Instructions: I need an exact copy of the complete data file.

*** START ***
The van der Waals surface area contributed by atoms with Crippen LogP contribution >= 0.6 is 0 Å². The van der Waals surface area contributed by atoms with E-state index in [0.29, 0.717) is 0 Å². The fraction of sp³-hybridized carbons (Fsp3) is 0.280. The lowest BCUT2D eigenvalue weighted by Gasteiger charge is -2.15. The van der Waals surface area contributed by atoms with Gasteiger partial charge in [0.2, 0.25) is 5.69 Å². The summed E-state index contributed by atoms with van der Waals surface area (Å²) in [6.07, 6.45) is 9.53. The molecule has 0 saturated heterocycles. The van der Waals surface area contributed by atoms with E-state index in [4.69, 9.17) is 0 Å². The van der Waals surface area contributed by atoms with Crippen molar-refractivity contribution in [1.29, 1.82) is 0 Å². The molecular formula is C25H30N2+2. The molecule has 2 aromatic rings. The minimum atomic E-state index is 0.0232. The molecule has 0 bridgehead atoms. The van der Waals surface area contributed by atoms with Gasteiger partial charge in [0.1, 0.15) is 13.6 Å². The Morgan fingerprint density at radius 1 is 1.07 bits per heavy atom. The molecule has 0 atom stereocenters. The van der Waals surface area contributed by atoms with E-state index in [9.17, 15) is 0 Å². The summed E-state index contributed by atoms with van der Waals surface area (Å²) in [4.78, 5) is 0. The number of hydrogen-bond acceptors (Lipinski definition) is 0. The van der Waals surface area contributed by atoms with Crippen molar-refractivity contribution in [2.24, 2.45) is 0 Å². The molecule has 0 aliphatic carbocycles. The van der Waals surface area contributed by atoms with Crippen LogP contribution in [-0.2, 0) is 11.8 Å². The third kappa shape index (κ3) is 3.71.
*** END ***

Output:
The van der Waals surface area contributed by atoms with Crippen LogP contribution >= 0.6 is 0 Å². The van der Waals surface area contributed by atoms with E-state index in [0.29, 0.717) is 0 Å². The fraction of sp³-hybridized carbons (Fsp3) is 0.280. The lowest BCUT2D eigenvalue weighted by Gasteiger charge is -2.15. The van der Waals surface area contributed by atoms with Gasteiger partial charge in [0.2, 0.25) is 5.69 Å². The summed E-state index contributed by atoms with van der Waals surface area (Å²) in [6.07, 6.45) is 9.53. The molecule has 0 saturated heterocycles. The van der Waals surface area contributed by atoms with E-state index in [4.69, 9.17) is 0 Å². The van der Waals surface area contributed by atoms with Crippen molar-refractivity contribution in [1.29, 1.82) is 0 Å². The molecular formula is C25H30N2+2. The molecule has 2 aromatic rings. The minimum atomic E-state index is 0.0232. The molecule has 0 bridgehead atoms. The van der Waals surface area contributed by atoms with Gasteiger partial charge in [0.1, 0.15) is 13.6 Å². The Morgan fingerprint density at radius 1 is 1.07 bits per heavy atom. The molecule has 0 atom stereocenters. The van der Waals surface area contributed by atoms with E-state index in [9.17, 15) is 0 Å². The summed E-state index contributed by atoms with van der Waals surface area (Å²) in [4.78, 5) is 0. The number of hydrogen-bond acceptors (Lipinski definition) is 0. The van der Waals surface area contributed by atoms with Crippen molar-refractivity contribution in [2.24, 2.45) is 0 Å². The molecule has 0 aliphatic carbocycles. The van der Waals surface area contributed by atoms with Crippen LogP contribution in [-0.2, 0) is 11.8 Å². The third kappa shape index (κ3) is 3.71.